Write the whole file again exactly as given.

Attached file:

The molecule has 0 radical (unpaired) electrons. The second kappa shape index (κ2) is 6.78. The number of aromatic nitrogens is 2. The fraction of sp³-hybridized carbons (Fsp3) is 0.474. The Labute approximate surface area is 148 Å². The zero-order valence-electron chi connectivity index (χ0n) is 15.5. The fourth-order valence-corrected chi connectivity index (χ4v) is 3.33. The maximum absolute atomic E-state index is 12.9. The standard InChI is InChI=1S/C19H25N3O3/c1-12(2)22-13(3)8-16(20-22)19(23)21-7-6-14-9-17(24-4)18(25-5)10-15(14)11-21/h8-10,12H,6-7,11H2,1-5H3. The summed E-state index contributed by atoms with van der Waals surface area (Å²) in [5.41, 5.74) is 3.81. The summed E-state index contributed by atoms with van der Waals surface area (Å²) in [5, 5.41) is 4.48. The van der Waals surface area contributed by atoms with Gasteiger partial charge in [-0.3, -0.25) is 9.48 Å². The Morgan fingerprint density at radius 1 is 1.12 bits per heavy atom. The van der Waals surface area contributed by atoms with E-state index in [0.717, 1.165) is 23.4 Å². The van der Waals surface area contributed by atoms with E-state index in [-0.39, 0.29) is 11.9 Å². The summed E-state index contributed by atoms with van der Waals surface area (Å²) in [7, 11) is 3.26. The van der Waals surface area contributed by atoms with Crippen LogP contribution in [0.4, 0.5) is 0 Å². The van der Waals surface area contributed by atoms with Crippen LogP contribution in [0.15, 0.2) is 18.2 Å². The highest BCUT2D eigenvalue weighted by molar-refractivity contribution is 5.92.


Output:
The molecule has 0 radical (unpaired) electrons. The second kappa shape index (κ2) is 6.78. The number of aromatic nitrogens is 2. The fraction of sp³-hybridized carbons (Fsp3) is 0.474. The Labute approximate surface area is 148 Å². The zero-order valence-electron chi connectivity index (χ0n) is 15.5. The fourth-order valence-corrected chi connectivity index (χ4v) is 3.33. The maximum absolute atomic E-state index is 12.9. The standard InChI is InChI=1S/C19H25N3O3/c1-12(2)22-13(3)8-16(20-22)19(23)21-7-6-14-9-17(24-4)18(25-5)10-15(14)11-21/h8-10,12H,6-7,11H2,1-5H3. The summed E-state index contributed by atoms with van der Waals surface area (Å²) in [5.41, 5.74) is 3.81. The summed E-state index contributed by atoms with van der Waals surface area (Å²) in [5, 5.41) is 4.48. The van der Waals surface area contributed by atoms with Gasteiger partial charge in [-0.3, -0.25) is 9.48 Å². The Morgan fingerprint density at radius 1 is 1.12 bits per heavy atom. The van der Waals surface area contributed by atoms with E-state index in [0.717, 1.165) is 23.4 Å². The van der Waals surface area contributed by atoms with E-state index in [-0.39, 0.29) is 11.9 Å². The summed E-state index contributed by atoms with van der Waals surface area (Å²) in [7, 11) is 3.26. The van der Waals surface area contributed by atoms with Crippen LogP contribution in [0.4, 0.5) is 0 Å². The van der Waals surface area contributed by atoms with Crippen LogP contribution in [0.15, 0.2) is 18.2 Å². The highest BCUT2D eigenvalue weighted by molar-refractivity contribution is 5.92.